Thursday 20th April
What a difference a night makes, the sun woke me up creeping around the edges of the blinds. Shorts and T-shirt weather until I get outside and realise it is rather more chilly than I was hoping for.
Our plan had been to follow the Rhine north hoping that it would be warmer (lower altitude) but since the skies were clear we headed back into the Black Forest. This is the main road, dual carriageway for most of the way but at this point the downhillers only get a single lane. It’s very steep, we’re just about to go round the large rock with the cross on the top and then loop back onto the high road on the right. To be honest, I’m not sure if that is a speed limit or a target, it is only for lorries though.
Getting higher, huge green pastures…
…and lots of trees (and snow).
And then you can’t get any higher. The views are like this in every direction, it really is lovely up here.
We were aiming for a town called Furtwangen, home of the Cuckoo Clock Museum. You name a timepiece and it was here. Roman sundials, huge wooden structures such as this one where it isn’t even obvious that it is a clock.
Grandfather clocks of all shapes and sizes…
…and locally made wooden clocks from the 1700’s.
Clocks in different styles from around the globe…
…and of course the Cuckoo clock. Possibly first made in 1730, they originally looked similar to the clocks in the previous photo. It wasn’t until 1850 when Robert Gerwig from Furtwangen entered a competition for a contemporary clock design. He based his clock on a railway signalman’s house (hence the roof) and within 10 years it had developed into the three dimensional, highly decorated designs we see today.
This is one of three huge clocks which travelled around the country displaying the time in different cities throughout the world. All the figures move on the quarters.
Here is a display of kitchen clocks…
…and here one of the first atomic clocks. The small box in the front is a later design for the sensing unit.
Most of the signage was in German but you are supplied with a book which gives you translations of the displays. also there are lots of trifold information leaflets in English which I picked up along the way and had a good read of once we got back to Frankie.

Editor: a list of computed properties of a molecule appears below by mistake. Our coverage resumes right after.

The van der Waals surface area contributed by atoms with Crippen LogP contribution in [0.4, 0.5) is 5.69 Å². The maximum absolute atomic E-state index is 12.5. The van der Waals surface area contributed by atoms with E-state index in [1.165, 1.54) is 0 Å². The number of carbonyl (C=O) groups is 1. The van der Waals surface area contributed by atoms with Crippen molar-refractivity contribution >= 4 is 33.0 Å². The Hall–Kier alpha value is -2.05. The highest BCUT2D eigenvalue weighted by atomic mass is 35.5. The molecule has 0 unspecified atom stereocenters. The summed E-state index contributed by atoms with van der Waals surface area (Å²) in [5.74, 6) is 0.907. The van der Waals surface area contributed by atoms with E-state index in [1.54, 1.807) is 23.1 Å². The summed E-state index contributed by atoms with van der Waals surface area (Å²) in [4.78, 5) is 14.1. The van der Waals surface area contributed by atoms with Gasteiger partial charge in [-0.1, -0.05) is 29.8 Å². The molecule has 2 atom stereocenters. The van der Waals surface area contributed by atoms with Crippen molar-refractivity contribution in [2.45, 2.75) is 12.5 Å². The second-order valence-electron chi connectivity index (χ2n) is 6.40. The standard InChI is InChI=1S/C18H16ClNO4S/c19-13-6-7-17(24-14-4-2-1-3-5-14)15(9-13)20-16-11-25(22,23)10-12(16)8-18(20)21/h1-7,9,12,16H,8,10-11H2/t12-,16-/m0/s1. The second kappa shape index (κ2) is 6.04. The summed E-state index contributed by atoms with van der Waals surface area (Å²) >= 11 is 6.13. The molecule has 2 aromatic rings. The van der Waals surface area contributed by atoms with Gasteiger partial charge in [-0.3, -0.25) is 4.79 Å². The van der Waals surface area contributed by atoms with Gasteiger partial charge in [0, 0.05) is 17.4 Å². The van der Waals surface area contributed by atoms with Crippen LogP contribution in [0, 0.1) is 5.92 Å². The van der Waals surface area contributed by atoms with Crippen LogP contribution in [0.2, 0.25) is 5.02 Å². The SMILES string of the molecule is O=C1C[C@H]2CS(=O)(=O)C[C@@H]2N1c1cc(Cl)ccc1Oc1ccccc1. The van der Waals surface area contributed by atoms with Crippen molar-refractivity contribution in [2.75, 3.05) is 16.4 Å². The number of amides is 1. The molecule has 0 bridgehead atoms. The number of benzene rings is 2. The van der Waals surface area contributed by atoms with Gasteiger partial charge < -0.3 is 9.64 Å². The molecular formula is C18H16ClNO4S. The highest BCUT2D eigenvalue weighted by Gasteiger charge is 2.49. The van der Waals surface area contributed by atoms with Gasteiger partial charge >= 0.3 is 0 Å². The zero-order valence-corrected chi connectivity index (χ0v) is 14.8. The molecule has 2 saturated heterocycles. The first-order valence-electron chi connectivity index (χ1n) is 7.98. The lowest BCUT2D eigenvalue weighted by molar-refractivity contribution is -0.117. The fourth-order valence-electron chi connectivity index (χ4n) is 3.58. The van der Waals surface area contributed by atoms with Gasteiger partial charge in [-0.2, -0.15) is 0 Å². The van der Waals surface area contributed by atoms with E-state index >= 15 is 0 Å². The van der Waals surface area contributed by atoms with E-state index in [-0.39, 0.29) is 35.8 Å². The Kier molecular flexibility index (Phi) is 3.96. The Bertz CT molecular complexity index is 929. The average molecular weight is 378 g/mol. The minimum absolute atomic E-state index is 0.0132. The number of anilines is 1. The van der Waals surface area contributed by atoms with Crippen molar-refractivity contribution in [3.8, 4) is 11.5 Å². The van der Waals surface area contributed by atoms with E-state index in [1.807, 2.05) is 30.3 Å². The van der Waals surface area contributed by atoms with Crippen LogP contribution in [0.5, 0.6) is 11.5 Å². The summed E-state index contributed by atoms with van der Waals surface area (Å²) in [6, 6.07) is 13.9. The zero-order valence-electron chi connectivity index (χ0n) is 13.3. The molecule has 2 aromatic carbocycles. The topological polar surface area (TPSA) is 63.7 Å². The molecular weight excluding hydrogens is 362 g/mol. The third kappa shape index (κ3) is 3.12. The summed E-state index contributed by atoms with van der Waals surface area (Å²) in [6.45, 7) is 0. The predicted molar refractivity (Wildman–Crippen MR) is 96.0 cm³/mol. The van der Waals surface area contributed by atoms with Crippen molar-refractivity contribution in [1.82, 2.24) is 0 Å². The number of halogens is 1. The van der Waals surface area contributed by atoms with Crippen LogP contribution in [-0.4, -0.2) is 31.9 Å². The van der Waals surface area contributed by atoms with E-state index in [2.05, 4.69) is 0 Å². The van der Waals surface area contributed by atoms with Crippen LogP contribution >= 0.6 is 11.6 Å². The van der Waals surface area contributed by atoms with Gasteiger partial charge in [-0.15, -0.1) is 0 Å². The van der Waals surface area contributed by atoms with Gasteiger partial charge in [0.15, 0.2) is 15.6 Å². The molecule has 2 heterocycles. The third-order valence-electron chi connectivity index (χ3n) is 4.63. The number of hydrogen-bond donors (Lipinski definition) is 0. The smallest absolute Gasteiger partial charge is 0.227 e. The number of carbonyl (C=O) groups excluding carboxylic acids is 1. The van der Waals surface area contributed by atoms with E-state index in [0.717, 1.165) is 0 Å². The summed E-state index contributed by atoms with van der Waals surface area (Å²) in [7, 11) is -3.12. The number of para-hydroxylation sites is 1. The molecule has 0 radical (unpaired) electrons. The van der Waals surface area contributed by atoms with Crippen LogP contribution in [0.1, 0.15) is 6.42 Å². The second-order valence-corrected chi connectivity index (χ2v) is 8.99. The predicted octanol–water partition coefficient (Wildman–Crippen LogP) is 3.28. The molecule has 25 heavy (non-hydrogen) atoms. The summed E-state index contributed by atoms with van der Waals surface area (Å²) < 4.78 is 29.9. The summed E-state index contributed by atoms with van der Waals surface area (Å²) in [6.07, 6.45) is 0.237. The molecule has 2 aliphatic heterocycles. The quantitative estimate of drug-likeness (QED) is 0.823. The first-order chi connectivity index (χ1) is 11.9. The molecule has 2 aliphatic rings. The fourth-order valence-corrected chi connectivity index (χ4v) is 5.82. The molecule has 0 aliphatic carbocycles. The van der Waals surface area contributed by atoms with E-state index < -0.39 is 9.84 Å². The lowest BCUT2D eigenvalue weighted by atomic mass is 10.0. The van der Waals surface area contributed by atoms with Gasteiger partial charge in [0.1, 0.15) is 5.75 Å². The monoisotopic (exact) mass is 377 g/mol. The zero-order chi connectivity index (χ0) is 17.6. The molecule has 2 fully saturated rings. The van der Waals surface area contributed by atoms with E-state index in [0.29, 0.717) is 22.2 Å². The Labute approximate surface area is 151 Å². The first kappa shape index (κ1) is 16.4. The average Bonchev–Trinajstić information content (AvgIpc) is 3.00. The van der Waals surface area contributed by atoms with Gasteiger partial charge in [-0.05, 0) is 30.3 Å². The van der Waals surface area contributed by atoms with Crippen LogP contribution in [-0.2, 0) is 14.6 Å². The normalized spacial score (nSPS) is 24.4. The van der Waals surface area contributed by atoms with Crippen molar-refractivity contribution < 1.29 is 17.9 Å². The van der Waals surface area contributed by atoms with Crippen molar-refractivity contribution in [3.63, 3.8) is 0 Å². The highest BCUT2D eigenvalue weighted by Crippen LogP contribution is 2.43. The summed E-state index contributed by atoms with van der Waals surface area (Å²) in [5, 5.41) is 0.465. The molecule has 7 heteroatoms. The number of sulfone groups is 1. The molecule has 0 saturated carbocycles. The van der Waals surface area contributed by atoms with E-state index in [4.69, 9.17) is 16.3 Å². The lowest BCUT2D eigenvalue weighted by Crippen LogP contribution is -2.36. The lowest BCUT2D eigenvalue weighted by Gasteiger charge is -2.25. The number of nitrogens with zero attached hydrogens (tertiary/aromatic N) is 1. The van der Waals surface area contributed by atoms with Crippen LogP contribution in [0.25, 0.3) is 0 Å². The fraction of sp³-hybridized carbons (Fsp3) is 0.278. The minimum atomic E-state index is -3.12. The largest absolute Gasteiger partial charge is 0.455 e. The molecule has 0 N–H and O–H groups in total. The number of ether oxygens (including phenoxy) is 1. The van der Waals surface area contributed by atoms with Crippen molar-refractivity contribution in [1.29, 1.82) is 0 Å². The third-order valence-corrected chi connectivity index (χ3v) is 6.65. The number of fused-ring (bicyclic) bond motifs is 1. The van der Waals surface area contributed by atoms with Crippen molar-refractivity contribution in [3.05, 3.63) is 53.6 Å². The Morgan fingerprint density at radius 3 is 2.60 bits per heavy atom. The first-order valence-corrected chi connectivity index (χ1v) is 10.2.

The exhibition was fantastic and I’ve only picked out some of the photos, bits I’ve missed out were pocket watches, wrist watches, quartz clocks, marine chronometers, explanations of world time, days of the week, railway time, watchmaking equipment, astronomical clocks, fashion trends, Japanese clocks (time units change in length at different times of the day and year) and precision regulators (pendulum clocks precise to 1/100th of a second a day). Highly recommend you visit and allow a couple of hours to get round.
Clive Brooker, where are you, we’re looking forward to you telling us how warm it is in Spain. This was our lunchtime stop, ski lift in the background, but it was chilly and early, so we moved on, hoping to find somewhere lower and warmer.
On the way we found the Hochste Wasserfall at Triberg. This is the highest waterfall in Germany with the water cascading down 160m. The paths were steep, there was snow on the ground, but the sun was out and it was so pretty.
Little Black Squirrel, very fast and hard to photo.
There are 13 cascades in all…
… some were more blurry than others (or is that artistic licence?).
Down and up, 160m each way gave us a good workout, should sleep well tonight.
We were going to pass through Triberg but the main street looked interesting and since it had two stellplatz we’ve decided to stay here the night. This was the first one we found, not seen anything like it before. These four bays are dedicated to motorhomes, we tried one but as I reversed in the temperature dropped like a stone and we had to move out. We are now parked overlooking that stellplatz in a bus terminus, again in a dedicated motorhome spot. It’s now 9pm, everything is silent, we haven’t seen a bus since 6pm – hopefully they don’t start up too early in the morning.